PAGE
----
The United States hailed on Tuesday the forthcoming Yemeni peace talks in Sweden, calling it "a necessary and vital first step," calling on all parties to engage" cease any ongoing hostilities."
US State Department spokeswoman Heather Nauert said in a statement seen by "Debriefer" news agency: "We have no illusions that this process will be easy, but we welcome this necessary and vital first step."
"Now is the time for Yemenis to replace conflict with reconciliation and work together to realize a brighter future for Yemen."
She added: ""The United States calls on parties to engage fully and genuinely, and cease any ongoing hostilities." , stressing that " The Yemeni people have suffered for a very long time. The parties are indebted to the Yemenis to enable them to take advantage of this opportunity."
"Now is the time for Yemenis to replace conflict with reconciliation and work together to realize a brighter future for Yemen.", she said.
The spokeswoman for the State Department stressed the strong support of the United States to the Special Envoy of the United Nations to Yemen, Martin Griffiths, who made great efforts to make these consultations successful, and thanked the Government of Sweden for hosting the consultations.
Yemen has been racked by armed conflict which broke out after the Iranian-backed Houthis had ousted the internationally recognized government in late 2014.
Last September, UN peace talks failed after Houthi delegation refused to leave Sana'a on UN plane, asking for Omani aircraft instead to provide additional room for wounded elements supposed to fly to Muscat. But Hadi rejected citing Houthi plans to transport Iranian and Lebanese injured combatants, though to have fought beside Houthis.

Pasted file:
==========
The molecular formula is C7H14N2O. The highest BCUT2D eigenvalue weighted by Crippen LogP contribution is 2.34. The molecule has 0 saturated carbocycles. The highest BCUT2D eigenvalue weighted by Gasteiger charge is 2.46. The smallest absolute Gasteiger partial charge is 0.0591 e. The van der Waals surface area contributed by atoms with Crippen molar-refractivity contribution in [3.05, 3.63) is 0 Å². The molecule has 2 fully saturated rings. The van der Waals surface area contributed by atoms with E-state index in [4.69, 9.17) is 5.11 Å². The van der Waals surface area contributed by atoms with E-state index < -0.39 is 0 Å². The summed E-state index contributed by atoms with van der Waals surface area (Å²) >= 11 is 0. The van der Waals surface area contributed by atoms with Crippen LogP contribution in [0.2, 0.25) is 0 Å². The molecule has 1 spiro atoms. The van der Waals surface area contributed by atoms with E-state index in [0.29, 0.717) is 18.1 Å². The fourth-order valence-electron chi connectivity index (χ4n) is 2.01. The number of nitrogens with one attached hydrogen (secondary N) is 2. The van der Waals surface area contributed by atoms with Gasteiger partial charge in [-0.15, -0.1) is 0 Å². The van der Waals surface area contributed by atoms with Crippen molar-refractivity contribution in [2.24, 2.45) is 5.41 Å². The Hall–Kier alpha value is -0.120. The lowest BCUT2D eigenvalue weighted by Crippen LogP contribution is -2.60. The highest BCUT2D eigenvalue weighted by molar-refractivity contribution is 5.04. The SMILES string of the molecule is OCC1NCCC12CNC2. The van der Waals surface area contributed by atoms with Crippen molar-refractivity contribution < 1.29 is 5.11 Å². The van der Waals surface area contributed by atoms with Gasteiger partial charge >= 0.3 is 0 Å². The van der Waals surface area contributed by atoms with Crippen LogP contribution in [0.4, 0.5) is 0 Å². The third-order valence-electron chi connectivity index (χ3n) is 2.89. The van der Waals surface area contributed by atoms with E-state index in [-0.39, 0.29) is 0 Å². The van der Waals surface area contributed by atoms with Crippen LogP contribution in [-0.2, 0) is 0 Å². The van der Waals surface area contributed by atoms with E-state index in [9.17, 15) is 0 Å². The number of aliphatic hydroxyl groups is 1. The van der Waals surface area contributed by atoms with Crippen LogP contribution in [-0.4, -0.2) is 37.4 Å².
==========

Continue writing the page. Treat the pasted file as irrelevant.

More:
Another round of peace talks collapsed in 2016, after failing to reach an agreement for power sharing after 108 days of negotiations in Kuwait. The Houthis remained stranded in Oman for three months.
The conflict escalated after a Saudi-led military coalition intervened militarily in the country in March 2015.
The conflict escalated after a Saudi-led military coalition intervened militarily in the country in March 2015, to reinstall President Hadi and his government, and has left nearly 11,000 people dead, hundreds of thousands injured, 3 million displaced and made other thousands to flee the country.
Yemen is facing the world's worst humanitarian crisis, according to the UN, as more than 22 million people (more than two thirds of the population) are in need for a type of humanitarian aid and immediate protection, including 8.4 million people unsure how to get next meal, and some 2 million children suffering severe shortage of nutrition.